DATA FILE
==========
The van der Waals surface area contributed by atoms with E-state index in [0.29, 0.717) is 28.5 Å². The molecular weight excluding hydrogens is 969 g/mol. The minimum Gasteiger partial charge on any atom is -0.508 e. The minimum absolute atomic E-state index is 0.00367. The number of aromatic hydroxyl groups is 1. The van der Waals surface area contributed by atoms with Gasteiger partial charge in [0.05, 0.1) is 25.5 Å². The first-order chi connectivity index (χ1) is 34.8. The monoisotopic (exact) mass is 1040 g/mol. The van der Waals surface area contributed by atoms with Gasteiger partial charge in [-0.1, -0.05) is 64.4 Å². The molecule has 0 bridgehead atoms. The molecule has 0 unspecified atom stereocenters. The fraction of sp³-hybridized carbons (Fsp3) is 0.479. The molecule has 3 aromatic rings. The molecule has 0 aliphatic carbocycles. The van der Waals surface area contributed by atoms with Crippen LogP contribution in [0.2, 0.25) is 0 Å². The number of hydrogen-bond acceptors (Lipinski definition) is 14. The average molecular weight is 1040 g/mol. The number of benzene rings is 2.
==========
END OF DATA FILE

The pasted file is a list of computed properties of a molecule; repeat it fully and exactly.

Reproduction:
The van der Waals surface area contributed by atoms with E-state index in [0.29, 0.717) is 28.5 Å². The molecular weight excluding hydrogens is 969 g/mol. The minimum Gasteiger partial charge on any atom is -0.508 e. The minimum absolute atomic E-state index is 0.00367. The number of aromatic hydroxyl groups is 1. The van der Waals surface area contributed by atoms with Gasteiger partial charge in [0.05, 0.1) is 25.5 Å². The first-order chi connectivity index (χ1) is 34.8. The monoisotopic (exact) mass is 1040 g/mol. The van der Waals surface area contributed by atoms with Gasteiger partial charge in [-0.1, -0.05) is 64.4 Å². The molecule has 0 bridgehead atoms. The molecule has 0 unspecified atom stereocenters. The fraction of sp³-hybridized carbons (Fsp3) is 0.479. The molecule has 3 aromatic rings. The molecule has 0 aliphatic carbocycles. The van der Waals surface area contributed by atoms with Crippen LogP contribution in [0.2, 0.25) is 0 Å². The number of hydrogen-bond acceptors (Lipinski definition) is 14. The average molecular weight is 1040 g/mol. The number of benzene rings is 2.